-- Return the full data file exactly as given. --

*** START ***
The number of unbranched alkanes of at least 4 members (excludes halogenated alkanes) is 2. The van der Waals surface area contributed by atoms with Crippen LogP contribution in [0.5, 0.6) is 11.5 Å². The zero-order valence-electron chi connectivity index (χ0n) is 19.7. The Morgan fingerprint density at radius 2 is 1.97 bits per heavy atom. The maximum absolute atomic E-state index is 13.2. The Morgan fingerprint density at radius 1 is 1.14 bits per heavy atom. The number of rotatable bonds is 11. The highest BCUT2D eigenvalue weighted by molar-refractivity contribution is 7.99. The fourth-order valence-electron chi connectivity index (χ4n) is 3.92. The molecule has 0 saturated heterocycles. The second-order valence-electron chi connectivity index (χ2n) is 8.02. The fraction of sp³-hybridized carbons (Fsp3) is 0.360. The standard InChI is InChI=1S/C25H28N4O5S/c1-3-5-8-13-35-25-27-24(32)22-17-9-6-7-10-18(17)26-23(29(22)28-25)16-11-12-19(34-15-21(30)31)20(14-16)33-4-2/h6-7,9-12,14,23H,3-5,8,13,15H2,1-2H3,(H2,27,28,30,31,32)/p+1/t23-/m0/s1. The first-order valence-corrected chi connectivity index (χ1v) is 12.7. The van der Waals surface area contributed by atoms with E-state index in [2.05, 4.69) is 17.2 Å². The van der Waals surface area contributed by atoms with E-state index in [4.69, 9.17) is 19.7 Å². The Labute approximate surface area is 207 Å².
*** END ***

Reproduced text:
The number of unbranched alkanes of at least 4 members (excludes halogenated alkanes) is 2. The van der Waals surface area contributed by atoms with Crippen LogP contribution in [0.5, 0.6) is 11.5 Å². The zero-order valence-electron chi connectivity index (χ0n) is 19.7. The Morgan fingerprint density at radius 2 is 1.97 bits per heavy atom. The maximum absolute atomic E-state index is 13.2. The Morgan fingerprint density at radius 1 is 1.14 bits per heavy atom. The number of rotatable bonds is 11. The highest BCUT2D eigenvalue weighted by molar-refractivity contribution is 7.99. The fourth-order valence-electron chi connectivity index (χ4n) is 3.92. The molecule has 0 saturated heterocycles. The second-order valence-electron chi connectivity index (χ2n) is 8.02. The fraction of sp³-hybridized carbons (Fsp3) is 0.360. The standard InChI is InChI=1S/C25H28N4O5S/c1-3-5-8-13-35-25-27-24(32)22-17-9-6-7-10-18(17)26-23(29(22)28-25)16-11-12-19(34-15-21(30)31)20(14-16)33-4-2/h6-7,9-12,14,23H,3-5,8,13,15H2,1-2H3,(H2,27,28,30,31,32)/p+1/t23-/m0/s1. The first-order valence-corrected chi connectivity index (χ1v) is 12.7. The van der Waals surface area contributed by atoms with E-state index in [2.05, 4.69) is 17.2 Å². The van der Waals surface area contributed by atoms with E-state index in [4.69, 9.17) is 19.7 Å². The Labute approximate surface area is 207 Å².